Transformation. Reset. Modernization.
Those are all just some of the ways provincial governments have characterized changes to child welfare systems and policies.
All nice words, says Irwin Elman, but the hard part is making them mean something in the lives of young children.
Elman, who spent nearly 11 years as the advocate for children and youth in Ontario, says the child welfare system itself is flawed and based on a colonial system.
“The system has in its bones this idea that safety is equal to separation,” says Elman.
“It’s 140 years old, the bones of this system, nothing has changed that. It comes from New York which came from Britain back then, and it was a system to surveil families. Families of slaves. Families of Irish and Italian immigrants to New York.”
Elman says the idea back then was that people might not be able to raise their children properly, “so we better watch them and if they can’t, we’ll take their children away. No reset or transformation has changed that.”
According to Elman, there is currently no child protection system in that world that works or provides better outcomes.
“We say it takes a village to raise a child but we don’t believe it in colonial society. Parents are responsible for their children and if you can’t parent your child, you shouldn’t have them,” says Elman.
During an interview on Face to Face, Elman recalls a story told to him by a former chief from British Columbia.
“He said, in our community when a child is born we have a ceremony where the entire community adopts the child. So, it’s not just the parents’ child, it’s the community’s child and in a way, he said, that means we don’t need a child protection system because we have a family support system.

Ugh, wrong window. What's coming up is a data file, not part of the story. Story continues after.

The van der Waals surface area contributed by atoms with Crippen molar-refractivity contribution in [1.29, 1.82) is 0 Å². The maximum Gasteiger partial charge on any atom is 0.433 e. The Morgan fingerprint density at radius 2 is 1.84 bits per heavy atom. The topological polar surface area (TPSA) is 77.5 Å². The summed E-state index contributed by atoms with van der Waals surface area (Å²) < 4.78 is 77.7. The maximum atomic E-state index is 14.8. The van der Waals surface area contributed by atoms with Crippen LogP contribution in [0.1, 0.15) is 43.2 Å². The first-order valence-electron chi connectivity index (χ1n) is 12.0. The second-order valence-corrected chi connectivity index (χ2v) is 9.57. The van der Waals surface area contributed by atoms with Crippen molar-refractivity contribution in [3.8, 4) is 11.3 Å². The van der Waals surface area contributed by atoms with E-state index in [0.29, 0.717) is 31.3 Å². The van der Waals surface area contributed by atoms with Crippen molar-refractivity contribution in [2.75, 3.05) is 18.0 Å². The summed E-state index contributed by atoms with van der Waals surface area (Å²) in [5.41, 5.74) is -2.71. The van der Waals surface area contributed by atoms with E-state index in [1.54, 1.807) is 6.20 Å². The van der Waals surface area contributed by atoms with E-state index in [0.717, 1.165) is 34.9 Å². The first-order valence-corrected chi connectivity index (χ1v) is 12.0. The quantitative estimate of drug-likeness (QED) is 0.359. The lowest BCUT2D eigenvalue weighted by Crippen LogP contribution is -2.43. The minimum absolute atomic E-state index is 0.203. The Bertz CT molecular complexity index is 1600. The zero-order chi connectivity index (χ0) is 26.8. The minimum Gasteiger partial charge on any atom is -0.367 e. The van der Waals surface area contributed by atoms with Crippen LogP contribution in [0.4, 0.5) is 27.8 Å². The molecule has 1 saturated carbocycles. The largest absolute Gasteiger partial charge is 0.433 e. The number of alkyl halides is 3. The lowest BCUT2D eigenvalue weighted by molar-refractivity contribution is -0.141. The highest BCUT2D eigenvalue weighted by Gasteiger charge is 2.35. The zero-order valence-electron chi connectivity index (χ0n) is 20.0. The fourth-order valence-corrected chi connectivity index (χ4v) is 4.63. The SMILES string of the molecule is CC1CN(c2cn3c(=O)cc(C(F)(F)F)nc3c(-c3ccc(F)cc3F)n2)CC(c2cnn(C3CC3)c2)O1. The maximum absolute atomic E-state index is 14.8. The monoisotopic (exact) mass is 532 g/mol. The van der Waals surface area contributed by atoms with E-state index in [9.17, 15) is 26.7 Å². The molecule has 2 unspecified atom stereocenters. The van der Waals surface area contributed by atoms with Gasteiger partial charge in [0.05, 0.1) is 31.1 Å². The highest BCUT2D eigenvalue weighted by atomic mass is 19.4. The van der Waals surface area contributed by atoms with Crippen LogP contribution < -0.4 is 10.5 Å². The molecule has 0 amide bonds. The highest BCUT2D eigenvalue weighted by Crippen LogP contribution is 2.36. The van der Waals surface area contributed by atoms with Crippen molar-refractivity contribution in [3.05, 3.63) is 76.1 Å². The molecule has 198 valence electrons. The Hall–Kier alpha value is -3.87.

“If the family needs support we support the family. If the child needs support, we support the child. As a community. We protect and support and nurture that child and to me that’s just one aspect of a worldview that’s not colonial. We cannot hold that worldview were a community adopts a child and we impose the colonial child protection system instead.”
Elman says even with resets and devolution, First Nations child welfare agencies still have to use federal and provincial laws and courts.
“Imagine them being able to create their own systems, it will be completely different,” says Elman.
Elman is Ontario’s first and only child and youth advocate: The office was eliminated by the provincial government shortly after Premier Doug Ford was elected.
The closure of the office came as a surprise to Elman who first found out from the media about his role being ended.
Elman thought it was a “ridiculous and damaging decision, especially given the office was well regarded around the world for it’s advocacy.”
Elman believes the decision came down to the Ford government’s “agenda to cut budgets and cut red tape and focus on open for business and that meant they didn’t really need anybody protecting the most vulnerable in the province.”
Ontario is a province where a child with some connection to the child welfare system, dies every three days.
“Monday, Tuesday, Wednesday a child dies. Thursday, Friday and Saturday, a child dies. On and on and on.” says Elman.
“And the minister knows this, she gets the reports on her desk. And if she doesn’t, she can ask for them. Maybe her staff gets them. She needs to read them and then say a system reset is not good enough. Certainly, a system reset without any commitment to a family support system in the province is not good enough, because those deaths will continue to mount on her desk.”
An investigation by APTN News discovered 102 Indigenous kids connected to the child welfare system in Ontario died over a five-year period.
In Manitoba, over an 11-year period, 652 kids who had some contact with the child welfare system within the past year of their life died.
Manitoba has more than 10,000 kids in care. Ninety per cent of them are Indigenous.
Elman says reporting on the child welfare system is “crucial.”
Children in the system would tell Elman they feel like ‘UFOs’ and only seen when something goes wrong.
“Then people take us into this house and people assume everything is fine and we vanish. They don’t hear about us again until we age out at age 18 or 21 and because of the brutalness of the system, we’re not doing well. So, we enter the justice system or our children go into child welfare system,” says Elman.